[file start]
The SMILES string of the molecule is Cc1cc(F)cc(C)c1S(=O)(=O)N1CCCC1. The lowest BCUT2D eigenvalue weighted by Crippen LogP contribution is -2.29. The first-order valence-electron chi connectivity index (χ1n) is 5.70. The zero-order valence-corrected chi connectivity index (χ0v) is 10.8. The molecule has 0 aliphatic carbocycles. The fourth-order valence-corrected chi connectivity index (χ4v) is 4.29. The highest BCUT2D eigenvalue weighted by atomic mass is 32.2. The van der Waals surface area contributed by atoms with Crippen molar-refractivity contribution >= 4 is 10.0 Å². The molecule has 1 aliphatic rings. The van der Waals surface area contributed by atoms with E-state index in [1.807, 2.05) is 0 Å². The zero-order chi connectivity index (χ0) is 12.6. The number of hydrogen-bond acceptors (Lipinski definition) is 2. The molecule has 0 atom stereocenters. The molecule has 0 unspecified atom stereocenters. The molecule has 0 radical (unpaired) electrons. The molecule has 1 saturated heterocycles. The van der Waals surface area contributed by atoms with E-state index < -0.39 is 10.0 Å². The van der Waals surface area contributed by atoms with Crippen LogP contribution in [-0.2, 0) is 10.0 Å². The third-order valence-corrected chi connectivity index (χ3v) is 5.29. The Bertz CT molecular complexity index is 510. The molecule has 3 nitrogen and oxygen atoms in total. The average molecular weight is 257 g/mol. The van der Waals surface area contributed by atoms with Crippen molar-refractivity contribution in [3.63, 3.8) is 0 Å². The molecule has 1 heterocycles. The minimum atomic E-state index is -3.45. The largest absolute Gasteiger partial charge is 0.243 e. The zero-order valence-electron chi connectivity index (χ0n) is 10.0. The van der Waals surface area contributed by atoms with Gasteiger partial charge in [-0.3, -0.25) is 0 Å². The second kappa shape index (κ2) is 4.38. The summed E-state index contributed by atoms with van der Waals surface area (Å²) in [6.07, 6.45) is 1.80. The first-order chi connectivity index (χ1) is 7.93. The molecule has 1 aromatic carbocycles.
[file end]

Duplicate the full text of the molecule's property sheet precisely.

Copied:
The SMILES string of the molecule is Cc1cc(F)cc(C)c1S(=O)(=O)N1CCCC1. The lowest BCUT2D eigenvalue weighted by Crippen LogP contribution is -2.29. The first-order valence-electron chi connectivity index (χ1n) is 5.70. The zero-order valence-corrected chi connectivity index (χ0v) is 10.8. The molecule has 0 aliphatic carbocycles. The fourth-order valence-corrected chi connectivity index (χ4v) is 4.29. The highest BCUT2D eigenvalue weighted by atomic mass is 32.2. The van der Waals surface area contributed by atoms with Crippen molar-refractivity contribution >= 4 is 10.0 Å². The molecule has 1 aliphatic rings. The van der Waals surface area contributed by atoms with E-state index in [1.807, 2.05) is 0 Å². The zero-order chi connectivity index (χ0) is 12.6. The number of hydrogen-bond acceptors (Lipinski definition) is 2. The molecule has 0 atom stereocenters. The molecule has 0 unspecified atom stereocenters. The molecule has 0 radical (unpaired) electrons. The molecule has 1 saturated heterocycles. The van der Waals surface area contributed by atoms with E-state index < -0.39 is 10.0 Å². The van der Waals surface area contributed by atoms with Crippen LogP contribution in [-0.2, 0) is 10.0 Å². The third-order valence-corrected chi connectivity index (χ3v) is 5.29. The Bertz CT molecular complexity index is 510. The molecule has 3 nitrogen and oxygen atoms in total. The average molecular weight is 257 g/mol. The van der Waals surface area contributed by atoms with Crippen molar-refractivity contribution in [3.63, 3.8) is 0 Å². The molecule has 1 heterocycles. The minimum atomic E-state index is -3.45. The largest absolute Gasteiger partial charge is 0.243 e. The zero-order valence-electron chi connectivity index (χ0n) is 10.0. The van der Waals surface area contributed by atoms with Gasteiger partial charge in [-0.3, -0.25) is 0 Å². The second kappa shape index (κ2) is 4.38. The summed E-state index contributed by atoms with van der Waals surface area (Å²) in [6.07, 6.45) is 1.80. The first-order chi connectivity index (χ1) is 7.93. The molecule has 1 aromatic carbocycles.